Thursday, February 9, 2012

MTA's Plans For Future Improvements To Taxi Service, (Recapping Monday's Supervisors' Committee Meeting.) By John Han.

File photo by John Han
Last Monday, February 6, 2012,  the San Francisco Municipal Transportation Agency (SFMTA) reported to the Land Use and Economic Development Committee, its plans to improve taxi services in the City.

It is the first of what is expected to be quarterly reports from the transportations agency regarding taxi service in the City.

Supervisor Scott Wiener, during the meeting, said two things necessary to improve taxi service are increasing the number of available cabs and improving dispatch service.

And while the SFMTA seems to agree on those needs for improvements, it did not ignore the complexities of the taxi industry.

The taxi industry in San Francisco and anywhere is extremely complex,” said SFMTA Director Ed Reiskin. “There a lot of different viewpoints, often divergent.”

Nonetheless, the SFMTA has a general plan to address both increasing the number of cabs, improving dispatch, and more.

SFMTA's Deputy Director of Taxi Services Christiane Hayashi revealed a somewhat comprehensive outline of what the agency plans for in the near future.

Serious Consideration Of Corporate Medallions:

Christiane stated on behalf of the SFMTA,

Along the way people have asked us, companies in particular have asked us, to give a number of permits, temporary permits to the companies so that they could operate those vehicles without a medallion holder involved.

And that's something that we're seriously considering.”


Electronic Waybills:

SFMTA is currently drafting legislation to require electronic data collection across the industry.

We think that will provide a very good beginning for the kind of quantifiable data that everybody needs to see in order to measure whether we're improving or not”, Hayashi stated.

Best Practices Study:

SFMTA has retained Hara Associates, a Canadian consulting firm to advise the SFMTA, and provide analytical data such as passenger surveys, which the agency says is lacking in comprehensive studies.

The Best Practices Study also calls for interviewing industry stakeholders deeply affected by taxi service, such as hotel and restaurant associations, other merchant groups, City supervisors, and the taxi industry itself. And, to establish performance standards not only for the industry, but for the regulators also.

There is to be a comparative study with regards to how other cities approach taxi issues, and a convenience and necessity study to help determine supply and demand, and meter rates.

Peak Time Demands And Single Operator Taxis:

Chris Hayashi stated on behalf of the SFMTA,

All of the medallions that exist today are required to work 24 hours a day, 7 days a week, 365 days a year. This doesn't help our peak time service issues, because during the peak times you will never have enough taxis.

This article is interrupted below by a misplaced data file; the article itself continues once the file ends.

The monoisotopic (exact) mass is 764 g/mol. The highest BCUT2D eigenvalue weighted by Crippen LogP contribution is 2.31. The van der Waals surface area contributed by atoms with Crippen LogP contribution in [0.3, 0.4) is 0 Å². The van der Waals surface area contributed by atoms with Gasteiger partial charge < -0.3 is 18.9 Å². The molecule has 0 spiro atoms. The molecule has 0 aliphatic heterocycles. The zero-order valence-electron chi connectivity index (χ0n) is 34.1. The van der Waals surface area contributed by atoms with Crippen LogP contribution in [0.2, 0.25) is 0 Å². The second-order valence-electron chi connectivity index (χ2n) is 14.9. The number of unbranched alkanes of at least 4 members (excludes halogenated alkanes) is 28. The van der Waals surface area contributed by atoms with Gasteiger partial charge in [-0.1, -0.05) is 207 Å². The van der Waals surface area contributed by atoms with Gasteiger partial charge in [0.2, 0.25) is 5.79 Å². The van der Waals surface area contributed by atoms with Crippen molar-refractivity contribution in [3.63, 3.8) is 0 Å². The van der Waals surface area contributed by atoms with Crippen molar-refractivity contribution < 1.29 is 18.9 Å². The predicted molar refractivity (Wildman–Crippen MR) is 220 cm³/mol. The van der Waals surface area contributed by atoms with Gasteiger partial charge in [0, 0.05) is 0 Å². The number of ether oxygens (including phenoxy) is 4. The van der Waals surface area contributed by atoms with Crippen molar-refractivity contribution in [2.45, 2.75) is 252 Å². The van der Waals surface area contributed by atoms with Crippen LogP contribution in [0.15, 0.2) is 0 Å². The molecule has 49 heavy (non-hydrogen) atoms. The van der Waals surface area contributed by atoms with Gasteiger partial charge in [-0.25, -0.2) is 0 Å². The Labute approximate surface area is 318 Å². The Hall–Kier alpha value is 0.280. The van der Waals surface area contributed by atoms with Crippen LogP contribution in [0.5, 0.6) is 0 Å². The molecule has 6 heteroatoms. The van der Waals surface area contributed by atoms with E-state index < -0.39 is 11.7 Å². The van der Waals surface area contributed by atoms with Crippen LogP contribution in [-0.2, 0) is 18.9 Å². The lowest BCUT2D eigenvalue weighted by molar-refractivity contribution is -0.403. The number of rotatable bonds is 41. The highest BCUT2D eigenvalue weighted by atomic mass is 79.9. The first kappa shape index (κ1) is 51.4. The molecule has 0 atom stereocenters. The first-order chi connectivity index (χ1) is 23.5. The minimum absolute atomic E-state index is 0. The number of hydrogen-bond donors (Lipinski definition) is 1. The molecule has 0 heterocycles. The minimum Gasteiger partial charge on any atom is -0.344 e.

But if you over supply in order to address the peak time taxi demand, then you're going to have too many taxi in times when perhaps there's not enough demand. Or at least that's a consideration.

So that's why we're trying this limited program of 50 additional part time permits.”

Wheelchair Passenger Service:

This is the Paratransit debit card system. The SFMTA says the debit cards allow the agency to better monitor Paratransit patterns and the number of wheelchair pickups.

The agency considers the electronic method an improvement over the paper method, citing that the old way encouraged too much fraud.

It says that money saved from not having to investigate as much fraud is being invested back into the Paratransit service as incentives for Ramp Taxi drivers to pick up more wheelchair passengers.

5 Year Capital Plan:

SFMTA has included two projects in its 5 year plan.

  1. Uniform Top Lights: Currently, there is no “off duty” light, or way for drivers to effectively communicate to passengers who are trying to flag them, that they're en route to a phoned-in dispatch service, or are turning in off shift.  This is to subsidize new top lights that can signify that a cab is available or unavailable without having to turn off the meter.
  1. Electronic Taxi Hailing: A real time, electronic, GPS based platform allowing passengers to hail cabs directly using a desktop computer, laptop, smart phone, etc.

Christiane Hayashi stated on behalf of the MTA,

We have no intention of bypassing the existing dispatch services that have already built up their telephone business. We think that this will provide just sort of an overlay that will still allow customers to choose their taxi companies, but would give the customers the ability to find taxis that are actually available by communicating with the drivers on a more one on one basis.”

My comment – This would allow the taxi industry to compete with the growing popularity of Uber, and would allow passengers the convenience they seek through Uber, to be available in more affordable taxi service.

Dispatch Accountability:

This is to measure the success or failure rate of dispatch services as to how promptly, or whether or not, passengers get into cabs they called for, and then reward dispatch services for good performance.

It's also to measure how well dispatch services pick up the phones in the first place. The idea, obviously, is to ensure that passengers who call for cabs actually get them, then get inside of them, and arrive at their destination.

There is only one minor problem with this, and it is minor. But it still may be worth mentioning. And it is that the transportation code doesn't necessarily define dispatch services as accountable to the SFMTA's goal.